Perched atop each of your kidneys, your adrenal glands produce hormones that help regulate your metabolism, immune system, blood pressure and other essential functions.
An adrenalectomy (uh-dree-nul-EK-tuh-me) is surgery to remove one or both adrenal glands.
One adrenal gland sits above each of your kidneys. Your two adrenal glands produce various hormones that help regulate your metabolism, immune system, blood pressure, blood sugar and other essential functions.
Most adrenal tumors are noncancerous (benign). You may need surgery (adrenalectomy) to remove an adrenal gland if the tumor is producing excess hormones or is large in size (more than 2 inches or 4 to 5 centimeters). If you have a cancerous tumor, you also may need an adrenalectomy. You may also need an adrenalectomy to remove cancer that has spread from another location, such as the kidney or lung.
If both adrenal glands are removed, you'll need to take hormone medications. If only one gland is removed, the remaining gland will take over.
Types of adrenalectomy
Surgeons may perform an adrenalectomy through minimally invasive or traditional open surgery. They may also use cryoablation. The procedure they recommend depends on the size and type of tumor or the condition affecting your adrenal gland.
Minimally invasive surgery. Endocrine surgeons at Mayo Clinic are often able to use minimally invasive (laparoscopic) surgery for tumors of the adrenal gland because the gland is relatively small. Doctors perform laparoscopic surgery through several small cuts (incisions). This type of surgery uses a tiny camera and surgical instruments. Doctors have a magnified, 3D view of the surgical site. Laparoscopic surgery has many benefits. For example, this surgery has smaller scars, less pain and a shorter recovery period than traditional open surgery.
An alternative to laparoscopic surgery is a posterior retroperitoneoscopic adrenalectomy (PRA). In this procedure, surgeons make small cuts (incisions) in your back.
Sometimes surgeons perform robot-assisted adrenalectomies. They perform the surgery through small cuts (incisions) using robotic arms with a camera and instruments attached. The camera gives doctors a high-definition, magnified, 3D view of the surgical site.
- Open surgery. Doctors usually reserve open surgery for large or cancerous tumors. They perform open surgery using traditional instruments and cuts (incisions).
- Cryoablation. In addition, Mayo Clinic doctors may use cryoablation to treat adrenal tumors. This procedure uses CT imaging to guide doctors as they insert a probe that freezes and destroys adrenal tumors. Imaging specialists may use cryoablation as a treatment option for small tumors that have spread to the adrenal gland, particularly when surgery carries a high risk.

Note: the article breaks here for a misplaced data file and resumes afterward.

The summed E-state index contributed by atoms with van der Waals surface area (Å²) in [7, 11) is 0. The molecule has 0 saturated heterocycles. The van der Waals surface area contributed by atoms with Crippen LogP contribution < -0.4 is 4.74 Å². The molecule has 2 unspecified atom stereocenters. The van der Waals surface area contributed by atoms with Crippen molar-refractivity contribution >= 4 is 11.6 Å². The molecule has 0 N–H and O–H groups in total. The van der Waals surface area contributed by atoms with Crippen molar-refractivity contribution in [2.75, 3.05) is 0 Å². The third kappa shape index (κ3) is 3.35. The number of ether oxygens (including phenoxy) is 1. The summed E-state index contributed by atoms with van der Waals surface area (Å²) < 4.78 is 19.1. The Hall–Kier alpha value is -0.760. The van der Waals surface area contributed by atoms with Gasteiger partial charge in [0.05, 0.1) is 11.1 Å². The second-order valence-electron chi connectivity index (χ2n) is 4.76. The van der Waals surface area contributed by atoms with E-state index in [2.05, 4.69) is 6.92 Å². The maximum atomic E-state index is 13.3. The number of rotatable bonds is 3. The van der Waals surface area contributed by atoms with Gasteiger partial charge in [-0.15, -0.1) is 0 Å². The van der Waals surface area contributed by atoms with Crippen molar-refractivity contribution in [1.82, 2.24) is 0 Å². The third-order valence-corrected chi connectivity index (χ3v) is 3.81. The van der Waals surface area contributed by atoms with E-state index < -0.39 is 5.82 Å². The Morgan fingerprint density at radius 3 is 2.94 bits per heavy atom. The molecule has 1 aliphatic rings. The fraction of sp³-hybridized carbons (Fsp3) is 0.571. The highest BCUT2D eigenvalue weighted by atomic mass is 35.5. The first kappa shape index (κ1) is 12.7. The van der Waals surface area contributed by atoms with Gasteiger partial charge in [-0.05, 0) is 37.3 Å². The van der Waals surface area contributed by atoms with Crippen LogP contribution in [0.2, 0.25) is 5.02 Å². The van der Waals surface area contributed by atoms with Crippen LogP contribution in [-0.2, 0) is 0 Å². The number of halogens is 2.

Your doctor can explain your treatment options and discuss whether an adrenalectomy is the most appropriate treatment for you.
Products & Services
Adrenalectomy care at Mayo Clinic
Dec. 04, 2020
- Urologic conditions. What are adrenal gland cancers? American Urological Association. https://www.urologyhealth.org/urologic-conditions/adrenal-gland-cancers/printable-version. Accessed Aug. 20, 2017.
- Wein AJ, et al., eds. Surgery of adrenal glands. In: Campbell-Walsh Urology. 11th ed. Philadelphia, Pa.: Elsevier; 2016. https://www.clinicalkey.com. Accessed Aug. 21, 2017.
- Laparoscopic adrenal gland removal (adrenalectomy) patient information from Sages. Society of American Gastrointestinal and Endoscopic Surgeons. http://www.sages.org/publications/patient-information/patient-information-for-laparoscopic-adrenal-gland-removal-adrenalectomy-from-sages/. Accessed Aug. 21, 2017.
- Morrow ES. Allscripts EPSi. Mayo Clinic. Nov. 16, 2020.
- Nwariaku F. Adrenalectomy techniques. https://www.uptodate.com/contents/search. Accessed Nov. 16, 2020.
- Nippoldt TB (expert opinion). Mayo Clinic, Rochester, Minn. Aug. 29, 2017.
- Nwariaku F. Adrenalectomy: Minimally invasive surgery (MIS) and traditional open procedures. https://www.uptodate.com/contents/search. Accessed July 9, 2017.
- Barbara Woodward Lips Patient Education Center. Adrenalectomy. Rochester, Minn.: Mayo Foundation for Medical Education and Research. 2017.
- Economopoulos KP, et al. Laparoscopic versus robotic adrenalectomy: A comprehensive meta-analysis. International Journal of Surgery. 2017;38:95.
- Conzo G, et al. Minimally invasive approach for adrenal lesions: Systematic review of laparoscopic versus retroperitoneoscopic adrenalectomy and assessment of risk factors for complications. International Journal of Surgery. 2016;28:S118.
- McKenzie TJ (expert opinion). Mayo Clinic, Rochester, Minn. Sept. 5, 2017.
Products & Services